The State of the Orioles

by Darrell Carter

Spring training is upon us. Are you excited about the Orioles? If not, you are not alone. This could be the worst-ever spring training in Baltimore Orioles history. Say what!? you might ask. Let's take a look back over the past three seasons of Orioles baseball.

Peter Angelos has owned the Baltimore Orioles for nine seasons, and this reporter has supported Mr. Angelos going way back to my old radio sports talk show in the early 90's. I started writing for The Baltimore Chronicle in 1994, and most of my readers have known my stance on Peter Angelos. It has been very favorable. Well, not anymore!!! I was hoodwinked!

I believed in his philosophy on increased spending and vetoing former general managers' decisions. In 1996 and 1997, the O's made the playoffs only because the owner rejected former general manager Pat Gillick's trade requests. One of Gillick's proposed trades would have sent troubled outfielder/third baseman Bobby Bonilla and pitcher David Wells to Seattle for catcher Chris Widger and outfielder Jeromy Burnitz. In most baseball circles the trade made some sense, but the consensus was not overwhelming.

Mr. Angelos' veto proved correct when Bonilla and Wells were instrumental in hurdling the Orioles to a wildcard berth. Hey, making the playoffs was not the point! The point is Angelos vetoed the best general manager in baseball. Gillick's claim to fame was in Toronto, where the Blue Jays won three World Series under his command. Gillick added to his resume in Seattle, and several playoff trips later his label as best general manager in baseball was intact.

There are many Peter Angelos supporters in Baltimore. I am not questioning his philanthropy or his commitment to revitalizing Baltimore. If I were talking about a great citizen of Charm City, Peter Angelos would be in the top five. We are talking about baseball, and a franchise on the downswing because of poor leadership from the top.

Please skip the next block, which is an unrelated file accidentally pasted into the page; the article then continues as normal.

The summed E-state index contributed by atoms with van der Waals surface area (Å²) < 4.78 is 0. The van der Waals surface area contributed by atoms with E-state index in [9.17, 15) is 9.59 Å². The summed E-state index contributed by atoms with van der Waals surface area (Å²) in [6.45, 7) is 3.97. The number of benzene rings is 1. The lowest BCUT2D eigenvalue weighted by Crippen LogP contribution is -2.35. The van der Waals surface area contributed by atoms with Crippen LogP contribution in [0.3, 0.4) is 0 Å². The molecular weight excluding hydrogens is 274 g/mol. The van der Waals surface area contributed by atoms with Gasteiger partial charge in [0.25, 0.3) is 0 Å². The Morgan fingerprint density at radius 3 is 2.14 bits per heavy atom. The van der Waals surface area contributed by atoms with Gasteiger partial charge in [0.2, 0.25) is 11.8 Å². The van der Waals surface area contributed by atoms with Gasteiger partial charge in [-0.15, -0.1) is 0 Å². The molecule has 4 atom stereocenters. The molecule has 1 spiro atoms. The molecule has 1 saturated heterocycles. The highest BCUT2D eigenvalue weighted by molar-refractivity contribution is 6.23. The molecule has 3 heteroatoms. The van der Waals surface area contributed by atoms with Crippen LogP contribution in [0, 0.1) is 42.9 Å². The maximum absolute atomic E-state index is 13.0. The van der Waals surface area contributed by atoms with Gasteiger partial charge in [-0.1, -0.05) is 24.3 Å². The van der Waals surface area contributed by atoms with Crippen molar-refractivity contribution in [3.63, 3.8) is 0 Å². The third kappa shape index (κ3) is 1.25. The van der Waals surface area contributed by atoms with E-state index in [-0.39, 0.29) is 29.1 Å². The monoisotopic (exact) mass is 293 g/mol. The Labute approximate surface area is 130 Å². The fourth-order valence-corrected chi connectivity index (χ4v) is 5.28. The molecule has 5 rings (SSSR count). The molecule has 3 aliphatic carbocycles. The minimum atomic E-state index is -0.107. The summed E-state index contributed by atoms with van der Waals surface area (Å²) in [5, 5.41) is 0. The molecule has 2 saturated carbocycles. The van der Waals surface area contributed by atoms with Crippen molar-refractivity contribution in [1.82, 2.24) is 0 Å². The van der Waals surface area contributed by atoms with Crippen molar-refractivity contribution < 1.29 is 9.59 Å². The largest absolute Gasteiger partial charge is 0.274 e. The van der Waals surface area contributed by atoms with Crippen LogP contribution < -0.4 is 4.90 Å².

Do you remember the Davey Johnson decision? Hey Darrell Carter haters, I still agree with his firing. Do you remember the Mike Mussina, Roberto Alomar, Rafeal Palmeiro, Charles Johnson, and Arthur Rhodes decisions not to resign? How many losing seasons does it take to understand that the Baltimore Orioles are the laughing stock in baseball? Yeah, I know you may say many teams lose. Major League Baseball is a business of the haves and the have-nots. Translation: profit-sharing is not balanced throughout baseball, and major market teams with a new stadium and newly found revenue are not sharing the wealth with teams that are suffering.

The Baltimore Orioles are a team of the haves. Orioles Park at Camden Yards has sold out or filled to near capacity 95% of the time or more. Last season, Orioles attendance dropped nearly 25%. There is no reason to convince the people of Baltimore and surrounding towns that they should not support Orioles baseball. This team will suffer on the field and in attendance in 2002. Mr. Angelos, leave the baseball decisions to the professionals and stop vetoing deals!

Now back to spring training.

The good news is that Scott Erickson is returning from elbow surgery. The bad news is that Mike Mussina is still a New York Yankee and Pat Hentgen is out for the year. There will be one opening in the starting rotation, unless there's a trade. Youngsters Sean Douglas, Rick Bauer, Matt Riley and John Stephens will compete for that one spot. Rounding out the rotation will be Jason Johnson, Sydney Ponson and Josh Towers.

Relief Pitching:
The Orioles brass decided young-arms Ryan Kholmier and Chad Poronto were not good enough to stay on the 40-man roster and exposed the two bright budding stars to waivers. The Cleveland Indians and the Chicago White Sox added the two pitchers to their 40-man rosters, respectively.

Held over from last season's roster are left-handers John Bales, John Parrish and Buddy Groom and right-handers Kris Foster, Jorge Julio and Willis Roberts. Maybe a free agent or a trade will facilitate the closer's role and middle relief.

Spring training starts this month and the Orioles will audition several youngsters to fill the roster. In the next Baltimore Chronicle, the infielders, outfielders and bench players will be profiled.

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This story was published on February 6, 2002.